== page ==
The important thing in Hunter’s life, actually, is seeing that great country… go down the drain. The drugs play a part in it, it’s only another way of twisting the mental image… Maybe he needed something to speed himself up, to keep going, I mean in a way as a kind of dedication, just in order to see what he wanted to see.
If we are to believe that Thompson and Acosta took massive quantities of various substances during their trip, which we should, then that brings us to the question of whether or not Thompson accurately reflected upon the experience. He told O’Rourke, in the Rolling Stone interview, that remembering and adequately describing a drug experience was one of the hardest things he’d ever done.
This interview, ‘Fear and Loathing at 25’ allows us perhaps the reliable source of information about book from the author, as so much time had elapsed since its publication that Thompson really had nothing to prove. He was established and successful, and had nothing to hide nor gain in revealing the truth. Whereas in the ‘Jacket Copy’ piece, he wished to boost his reputation, but also had to avoid bringing the wrath of the law upon himself and Acosta, here Thompson discusses the circumstances of its conception without such motivation.
When discussing how much was true and how much was fabricated, Thompson mentions ‘imaginary alligators’. Obviously such things were hallucinations, but they were, as O’Rourke comments, ‘real imaginary.’ That is to say, what Thompson saw may not actually have been there, but he saw them nonetheless, and wrote about them. Therefore he accurately and truthfully recorded a trip. His thoughts were wild and absurd, but he really did think them.
The actual physical drugs, as mentioned earlier, probably existed, but we must consider how much Thompson exaggerated or hid, and how important this is to the text. If he exaggerated for theatrical or comical effect, and the drugs were merely a device, then it’s not that important, but would certainly push the labelling of the book closer to the fiction category. But it’s hard to say for sure what exactly was consumed.
The book famously begins with unrepentant drug use, and soon sees the description of the drugs allegedly consumed throughout:
We had two bags of grass, 75 pellets of mescaline, five sheets of high-powered blotter acid, a saltshaker half-full of cocaine, and a whole galaxy of multi-colored uppers, downers, screamers, laughers… and also a quart of tequila, a quart of rum, a case of Budweiser, a pint of raw ether and two dozen amyls.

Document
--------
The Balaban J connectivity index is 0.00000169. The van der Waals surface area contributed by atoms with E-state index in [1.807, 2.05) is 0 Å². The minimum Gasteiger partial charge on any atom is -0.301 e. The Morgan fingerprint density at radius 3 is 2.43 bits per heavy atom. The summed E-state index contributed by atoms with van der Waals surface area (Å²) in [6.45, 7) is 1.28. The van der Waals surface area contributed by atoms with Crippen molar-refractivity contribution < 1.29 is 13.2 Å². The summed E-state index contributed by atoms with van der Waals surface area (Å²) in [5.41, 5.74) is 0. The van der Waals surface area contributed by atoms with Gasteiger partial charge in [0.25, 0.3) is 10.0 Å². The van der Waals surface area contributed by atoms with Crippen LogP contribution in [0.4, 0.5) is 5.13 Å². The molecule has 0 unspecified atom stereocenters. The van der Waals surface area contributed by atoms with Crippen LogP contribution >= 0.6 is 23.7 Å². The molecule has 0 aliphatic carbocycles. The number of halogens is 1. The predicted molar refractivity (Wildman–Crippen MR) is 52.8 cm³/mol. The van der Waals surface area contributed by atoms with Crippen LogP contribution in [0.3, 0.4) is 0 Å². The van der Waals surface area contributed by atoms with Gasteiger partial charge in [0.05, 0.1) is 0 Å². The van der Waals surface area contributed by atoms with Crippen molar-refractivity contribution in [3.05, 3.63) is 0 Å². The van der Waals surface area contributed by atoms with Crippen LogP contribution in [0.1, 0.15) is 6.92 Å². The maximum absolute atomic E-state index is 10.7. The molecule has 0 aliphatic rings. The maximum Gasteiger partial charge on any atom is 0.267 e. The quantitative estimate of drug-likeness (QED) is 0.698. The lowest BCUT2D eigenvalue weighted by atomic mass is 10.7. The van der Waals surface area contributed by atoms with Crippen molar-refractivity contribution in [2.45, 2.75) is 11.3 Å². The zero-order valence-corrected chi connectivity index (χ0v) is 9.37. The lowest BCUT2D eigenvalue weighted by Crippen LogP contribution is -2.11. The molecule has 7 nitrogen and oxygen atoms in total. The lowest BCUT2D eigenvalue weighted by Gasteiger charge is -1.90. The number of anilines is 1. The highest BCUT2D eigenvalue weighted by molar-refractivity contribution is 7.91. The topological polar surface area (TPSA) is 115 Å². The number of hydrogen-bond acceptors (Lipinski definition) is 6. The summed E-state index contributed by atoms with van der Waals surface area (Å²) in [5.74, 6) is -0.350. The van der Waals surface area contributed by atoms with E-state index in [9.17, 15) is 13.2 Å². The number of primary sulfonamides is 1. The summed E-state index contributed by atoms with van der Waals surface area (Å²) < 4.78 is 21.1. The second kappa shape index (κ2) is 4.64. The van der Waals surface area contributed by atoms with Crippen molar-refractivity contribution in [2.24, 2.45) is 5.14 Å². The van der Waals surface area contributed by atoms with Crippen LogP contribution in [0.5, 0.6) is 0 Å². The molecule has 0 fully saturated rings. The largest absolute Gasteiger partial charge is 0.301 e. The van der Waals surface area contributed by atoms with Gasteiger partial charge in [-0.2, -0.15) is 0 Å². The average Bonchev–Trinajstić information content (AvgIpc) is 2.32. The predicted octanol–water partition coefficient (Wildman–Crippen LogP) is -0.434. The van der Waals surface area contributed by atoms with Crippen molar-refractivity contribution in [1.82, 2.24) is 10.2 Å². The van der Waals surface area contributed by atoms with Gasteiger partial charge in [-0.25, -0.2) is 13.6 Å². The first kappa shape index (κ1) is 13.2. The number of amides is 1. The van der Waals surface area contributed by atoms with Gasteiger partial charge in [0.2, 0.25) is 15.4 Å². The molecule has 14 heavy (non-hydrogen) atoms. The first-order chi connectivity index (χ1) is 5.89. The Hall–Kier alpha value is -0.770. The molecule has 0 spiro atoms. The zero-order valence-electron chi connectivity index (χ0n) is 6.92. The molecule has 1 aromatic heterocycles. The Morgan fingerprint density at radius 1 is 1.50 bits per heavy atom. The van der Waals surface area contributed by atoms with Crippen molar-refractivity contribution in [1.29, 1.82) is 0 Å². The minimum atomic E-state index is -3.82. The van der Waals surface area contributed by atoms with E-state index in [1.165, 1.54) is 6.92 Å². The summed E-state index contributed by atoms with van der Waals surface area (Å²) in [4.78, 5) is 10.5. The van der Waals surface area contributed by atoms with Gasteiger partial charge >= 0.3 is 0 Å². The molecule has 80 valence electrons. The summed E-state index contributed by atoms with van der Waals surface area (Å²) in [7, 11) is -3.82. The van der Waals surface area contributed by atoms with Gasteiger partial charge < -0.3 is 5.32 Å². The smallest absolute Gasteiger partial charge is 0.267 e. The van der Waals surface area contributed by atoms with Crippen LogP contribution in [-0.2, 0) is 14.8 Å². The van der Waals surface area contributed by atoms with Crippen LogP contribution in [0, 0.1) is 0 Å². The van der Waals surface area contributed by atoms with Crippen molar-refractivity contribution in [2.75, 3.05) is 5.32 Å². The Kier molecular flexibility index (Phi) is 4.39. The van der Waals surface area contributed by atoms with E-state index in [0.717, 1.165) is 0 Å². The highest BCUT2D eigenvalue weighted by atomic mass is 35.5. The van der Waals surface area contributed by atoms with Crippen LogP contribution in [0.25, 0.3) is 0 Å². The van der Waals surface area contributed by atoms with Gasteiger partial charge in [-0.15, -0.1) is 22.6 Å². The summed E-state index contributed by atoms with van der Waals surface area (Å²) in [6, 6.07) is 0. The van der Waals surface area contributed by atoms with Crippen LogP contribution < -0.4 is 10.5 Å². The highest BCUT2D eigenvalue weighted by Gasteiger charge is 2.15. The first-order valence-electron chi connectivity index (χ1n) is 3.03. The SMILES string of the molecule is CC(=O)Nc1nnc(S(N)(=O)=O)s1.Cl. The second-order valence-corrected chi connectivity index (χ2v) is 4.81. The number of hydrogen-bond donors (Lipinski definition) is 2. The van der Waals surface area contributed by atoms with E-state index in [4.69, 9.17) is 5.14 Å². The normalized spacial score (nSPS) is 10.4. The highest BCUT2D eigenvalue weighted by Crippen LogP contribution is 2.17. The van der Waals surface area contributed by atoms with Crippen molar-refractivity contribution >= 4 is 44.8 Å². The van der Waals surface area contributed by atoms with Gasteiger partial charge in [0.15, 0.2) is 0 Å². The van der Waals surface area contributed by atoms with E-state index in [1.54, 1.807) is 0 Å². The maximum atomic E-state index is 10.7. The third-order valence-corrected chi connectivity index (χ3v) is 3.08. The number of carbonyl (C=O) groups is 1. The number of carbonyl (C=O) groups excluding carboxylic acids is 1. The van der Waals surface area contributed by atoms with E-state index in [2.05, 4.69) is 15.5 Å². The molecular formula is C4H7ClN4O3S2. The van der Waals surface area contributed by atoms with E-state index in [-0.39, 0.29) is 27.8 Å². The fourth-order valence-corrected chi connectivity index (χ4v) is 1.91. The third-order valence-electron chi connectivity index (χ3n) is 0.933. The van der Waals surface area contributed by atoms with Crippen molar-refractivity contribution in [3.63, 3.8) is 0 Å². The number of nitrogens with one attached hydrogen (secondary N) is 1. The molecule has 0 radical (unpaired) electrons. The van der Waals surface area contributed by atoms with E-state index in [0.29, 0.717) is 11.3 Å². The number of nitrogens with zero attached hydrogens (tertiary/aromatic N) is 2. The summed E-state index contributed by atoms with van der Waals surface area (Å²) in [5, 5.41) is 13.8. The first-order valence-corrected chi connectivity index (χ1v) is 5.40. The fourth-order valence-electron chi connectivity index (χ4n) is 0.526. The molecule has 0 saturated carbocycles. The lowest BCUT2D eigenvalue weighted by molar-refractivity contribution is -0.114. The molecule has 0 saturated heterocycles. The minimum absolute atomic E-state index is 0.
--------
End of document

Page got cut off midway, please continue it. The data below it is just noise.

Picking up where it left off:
Thompson follows this description with the claim that all of it was collected in one night of furious driving around Los Angeles. Knowing Thompson through his work and the testimony of those that knew him, it’s easy to believe that he could have owned and consumed all of this, but it’s harder to believe that it was all gathered in one night. This claim sounds more like a method of setting up the story – an early introduction to the carnage and depravity. Whether it’s true or not, we know from reading this that the protagonists are heavy drug users, and in some kind of rush.
Thompson liked to set himself as a device within his writing, whether as a pillar of relative normality in Hell’s Angels or a lost and confused reporter in ‘The Kentucky Derby is Decadent and Depraved’. In Fear and Loathing in Las Vegas it seems that he took a role similar to that of ‘The Kentucky Derby’ and added more drugs to reflect upon the world around him and the death of something that had for a long time been mired in drug talk. The drugs worked for him, and although he may not have advocated them to others, they were an essential component of his greatest book.
One of his most famous drug references was the passage in Fear and Loathing with adrenochrome. To see the importance of Thompson’s description upon the history of the drug, and the relative lack of knowledge surrounding it, one must simple Google it. There is very little known about the substance, and it remains uncontrolled in the United States. According to Terry Gilliam, director of the movie, adrenocrome was an invention by Thompson, and consequently both the book and movie portray a fictional drug. However, unknown to Gilliam, but presumably known to Thompson, the drug exists. Its effects, however, are known, and the method of its production is fictionalised in both the book and the movie. For a start, adrenochrone is produced not through the extraction of a human pineal gland, but rather through the oxidation of epinephrine. The effects of adrenochrome are also debated, as some scientists believe it to be hallucinogenic and others don’t. Perhaps Thompson heard of the drug through Aldous Huxley’s Doors of Perception.
 Hunter S. Thompson, The Great Shark Hunt: Strange Tales from a Strange Time (Picador: London, 1979) p. 114
 F. Andrew Taylor, The City: In Search of Thompson’s Vegas, from vegas.com, 1997
 O’Rourke, P.J., ‘Fear and Loathing at 25’, Rolling Stone, November, 1996
 Fear and Loathing on the Road to Hollywood
 Thompson, The Great Shark Hunt p. 116
 O’Rourke, ‘Fear and Loathing at 25’, Rolling Stone
 Back of ’72 book
 Bruce-Novoa, J., ‘Fear and Loathing on the Buffalo Trail’ MELUS 6.4 (1979) p. 43
 Hellmann, J., ‘Journalism and Parody’ p. 82
 Steadman talking in Fear and Loathing on the Road to Hollywood
 ‘Fear and Loathing at 25’
 Thompson, Fear and Loathing in Las Vegas: A Savage Journey to the Heart of the American Dream
 Gilliam, T., ‘Director’s Commentary’, Fear and Loathing in Las Vegas
 MacCarthy, Chim, Ind. Paris 55,435(1946)
“Do you think in five years the national media will create a stupid term like blogniks to ...
The Beat Generation, it seems, dominated American culture between two major wars. The hist...
by Chris Dickerson Charles Bukowski never considered himself part of the Beat G...
Beatdom is once again open for submissions. Until November 1st we will be accepting the us...
The American Dream is the unifying theme across the work of the Beat Generation. Jack Kero...
by Rory Feehan “He who makes a beast of himself gets rid of the ...